teach your children well,
don't ever ask them why, if they told you, you would cry
~ Crosby Stills Nash Young
Friday night I went to see a play at Prithvi. The acting was sort of okay. But Iexpected that. Somehow English theatre in India seems reluctant to adapt. The accents are put on, the names are firang and it all looks hammy.
Why not just adapt it to the way we are? Talk normally, use hinglish, change the names, adapt the dialogue a bit... just make it more about us, rather than some text book american/british play.
Anyway, that’s not what I wanted to write about. You see, the subject of the play interested me. It was about child abuse. A child abused at 12, confronts her abuser much later in life.
And it got me thinking, and talking to Z, who also went for the play with me. Why do most child abusers get away with it? Of course, one reason is that the victim often feels guilty. You’re confused, did I bring it on, what will everyone say... there is so much shame associated with it, that kids often pick that up and suppress it.
The other reason is when you’re about 12; you don’t even know what’s happening. You often feel like the person is showing you so much love, like you’re special and by the time your subconscious starts picking up the shame, you’re trapped by guilt.
What were my reasons?
When I was in class eight, I was terrible at math. Actually I still am. And this person, very sweet, family man with two sons, who worked under my dad, and lived five houses away from us decided to volunteer to teach me.
And this is what I remember. I remember going to his house, saying hello to his wife and then sitting down on their dining table to study. Uncle came and sat down, and opened my books. He asked aunty to make tea.
She went into the kitchen. He started to explain some math to me. And then put his hand on my thigh. I still remember I was wearing a brick coloured dress, only because I never wore it again. And I remember his hand on my thigh. I knew it was wrong. I knew this was not supposed to happen. And I just kept hoping he’d take his hand away.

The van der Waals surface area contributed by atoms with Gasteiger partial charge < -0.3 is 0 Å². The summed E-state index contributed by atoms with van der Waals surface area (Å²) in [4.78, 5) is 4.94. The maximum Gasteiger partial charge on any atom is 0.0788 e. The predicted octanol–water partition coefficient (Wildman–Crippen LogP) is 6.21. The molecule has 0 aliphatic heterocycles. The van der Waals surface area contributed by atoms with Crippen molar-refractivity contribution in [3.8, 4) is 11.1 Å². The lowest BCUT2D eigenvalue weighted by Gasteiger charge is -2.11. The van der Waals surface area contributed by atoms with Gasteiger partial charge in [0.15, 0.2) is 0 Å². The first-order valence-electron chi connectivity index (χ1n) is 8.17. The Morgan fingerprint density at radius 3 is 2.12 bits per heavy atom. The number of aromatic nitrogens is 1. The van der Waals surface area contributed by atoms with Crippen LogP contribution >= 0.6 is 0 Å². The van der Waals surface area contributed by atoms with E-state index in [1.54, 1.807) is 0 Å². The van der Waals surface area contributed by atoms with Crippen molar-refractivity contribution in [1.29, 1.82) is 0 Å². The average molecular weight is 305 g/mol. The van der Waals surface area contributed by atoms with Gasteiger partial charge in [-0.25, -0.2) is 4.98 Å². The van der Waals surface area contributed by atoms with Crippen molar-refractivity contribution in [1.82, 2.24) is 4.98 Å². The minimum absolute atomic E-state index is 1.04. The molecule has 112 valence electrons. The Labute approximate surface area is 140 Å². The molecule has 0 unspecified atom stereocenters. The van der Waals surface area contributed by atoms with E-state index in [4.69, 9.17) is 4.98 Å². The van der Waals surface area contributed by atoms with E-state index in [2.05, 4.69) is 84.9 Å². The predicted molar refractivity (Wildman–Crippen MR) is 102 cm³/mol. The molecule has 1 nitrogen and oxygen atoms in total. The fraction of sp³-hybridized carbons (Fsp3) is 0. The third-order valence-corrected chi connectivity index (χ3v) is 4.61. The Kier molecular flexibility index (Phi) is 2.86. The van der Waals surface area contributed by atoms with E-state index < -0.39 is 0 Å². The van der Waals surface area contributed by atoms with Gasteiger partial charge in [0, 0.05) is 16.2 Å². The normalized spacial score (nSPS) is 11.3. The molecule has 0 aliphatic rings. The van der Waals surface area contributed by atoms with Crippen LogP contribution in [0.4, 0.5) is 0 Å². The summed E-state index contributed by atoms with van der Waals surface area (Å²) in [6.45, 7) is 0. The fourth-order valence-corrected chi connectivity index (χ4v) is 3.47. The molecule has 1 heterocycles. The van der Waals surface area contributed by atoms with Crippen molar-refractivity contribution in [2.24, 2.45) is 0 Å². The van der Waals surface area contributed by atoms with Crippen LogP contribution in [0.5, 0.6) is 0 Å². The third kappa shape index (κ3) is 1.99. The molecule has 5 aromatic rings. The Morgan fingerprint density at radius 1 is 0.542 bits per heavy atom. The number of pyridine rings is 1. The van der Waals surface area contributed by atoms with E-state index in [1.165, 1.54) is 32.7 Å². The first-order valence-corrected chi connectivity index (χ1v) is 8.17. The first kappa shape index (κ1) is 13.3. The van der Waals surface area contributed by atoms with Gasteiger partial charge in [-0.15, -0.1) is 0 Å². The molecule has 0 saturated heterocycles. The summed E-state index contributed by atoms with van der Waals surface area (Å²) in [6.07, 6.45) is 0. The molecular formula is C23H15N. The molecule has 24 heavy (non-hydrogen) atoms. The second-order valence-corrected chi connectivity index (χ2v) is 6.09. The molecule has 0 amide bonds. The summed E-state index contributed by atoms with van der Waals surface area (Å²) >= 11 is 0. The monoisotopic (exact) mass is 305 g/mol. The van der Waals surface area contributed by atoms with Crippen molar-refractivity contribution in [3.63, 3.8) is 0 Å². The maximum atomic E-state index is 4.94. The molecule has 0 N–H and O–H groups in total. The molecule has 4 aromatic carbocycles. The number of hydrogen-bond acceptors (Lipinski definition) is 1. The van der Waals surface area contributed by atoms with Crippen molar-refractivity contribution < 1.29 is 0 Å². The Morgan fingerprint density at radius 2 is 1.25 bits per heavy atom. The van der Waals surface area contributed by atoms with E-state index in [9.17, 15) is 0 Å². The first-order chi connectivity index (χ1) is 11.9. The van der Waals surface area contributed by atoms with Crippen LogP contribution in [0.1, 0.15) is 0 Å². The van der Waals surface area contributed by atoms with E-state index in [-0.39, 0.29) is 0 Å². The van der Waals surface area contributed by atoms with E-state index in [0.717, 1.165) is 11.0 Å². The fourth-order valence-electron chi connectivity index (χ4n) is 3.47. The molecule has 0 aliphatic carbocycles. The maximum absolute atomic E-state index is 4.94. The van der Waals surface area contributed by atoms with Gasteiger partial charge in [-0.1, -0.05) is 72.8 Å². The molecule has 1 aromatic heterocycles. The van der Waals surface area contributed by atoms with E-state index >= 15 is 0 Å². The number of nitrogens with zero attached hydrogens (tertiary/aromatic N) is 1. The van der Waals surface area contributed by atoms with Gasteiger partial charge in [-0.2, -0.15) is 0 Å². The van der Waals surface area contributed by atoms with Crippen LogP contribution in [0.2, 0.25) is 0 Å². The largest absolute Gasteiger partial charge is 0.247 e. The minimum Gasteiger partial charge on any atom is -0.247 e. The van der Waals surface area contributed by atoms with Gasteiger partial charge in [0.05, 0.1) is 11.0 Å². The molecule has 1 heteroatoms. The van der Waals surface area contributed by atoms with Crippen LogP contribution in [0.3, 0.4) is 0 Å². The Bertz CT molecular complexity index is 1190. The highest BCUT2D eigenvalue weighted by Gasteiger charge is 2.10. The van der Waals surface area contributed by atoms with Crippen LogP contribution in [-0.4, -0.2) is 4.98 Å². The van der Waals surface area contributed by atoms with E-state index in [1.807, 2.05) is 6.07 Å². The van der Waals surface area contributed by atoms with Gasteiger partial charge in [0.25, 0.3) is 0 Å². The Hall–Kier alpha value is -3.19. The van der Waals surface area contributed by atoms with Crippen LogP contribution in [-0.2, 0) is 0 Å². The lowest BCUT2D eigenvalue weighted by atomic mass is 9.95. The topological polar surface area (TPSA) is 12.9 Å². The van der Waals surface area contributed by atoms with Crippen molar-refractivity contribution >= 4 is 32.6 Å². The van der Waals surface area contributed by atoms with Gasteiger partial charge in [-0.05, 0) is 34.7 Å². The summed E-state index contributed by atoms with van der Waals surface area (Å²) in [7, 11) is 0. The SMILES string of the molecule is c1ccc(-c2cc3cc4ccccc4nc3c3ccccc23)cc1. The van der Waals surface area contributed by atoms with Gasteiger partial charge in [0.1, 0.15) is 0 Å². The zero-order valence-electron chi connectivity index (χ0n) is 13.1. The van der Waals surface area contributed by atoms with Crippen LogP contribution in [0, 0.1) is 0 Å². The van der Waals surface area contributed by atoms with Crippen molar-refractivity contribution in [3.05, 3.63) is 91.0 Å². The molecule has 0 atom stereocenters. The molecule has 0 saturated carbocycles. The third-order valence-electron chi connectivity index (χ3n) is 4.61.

His hand didn’t move, it just stayed there. His fingers spread across. I couldn’t hear anything he was saying; neither could I understand what to do. Then we heard his wife coming in to the room, and his hand moved. He laughed, took the tea ... and I moved my body so he could not reach my legs.
The rest I don’t remember. But I never went back. My mom tried everything, begged, threatened, cajoled me... but I never budged.
I wonder why I didn’t tell her. Probably the same reasons. Guilt, fear, shame. Everything I shouldn’t have felt, but did feel at 13.
Years later, we’re sitting around and chatting, and my mom suddenly asks me why I never wanted to go back there. She asks me if there was something he did or said, and I just said no. Still guilty, still ashamed.
Then couple of years back, I’m out with my folks in Delhi. And they decide to go to his house. He’s lost a son. I can’t say no. I want to go. To see this person. To see if he’ll react to me. If he’ll fall at my feet and beg forgiveness. If he’ll be able to look me in the eye.
He does neither of that. He’s just a broken, old man. And I sit quietly, say nothing. Still guilty, still ashamed.
Now I think it’s too late. Telling my parents will only make them upset. And they’ll blame themselves for being careless, for being irresponsible. But I don’t blame them and now more importantly, I don’t blame myself.
It’s gone. The only scar I probably still carry it that I’m still pathetic at math!
But if you have a daughter, pay more attention. Teach her about good touch and bad touch. And more importantly, about the fact that she’ll never be the one who needs to feel guilty or ashamed. She just needs to tell you, and you’ll set it right.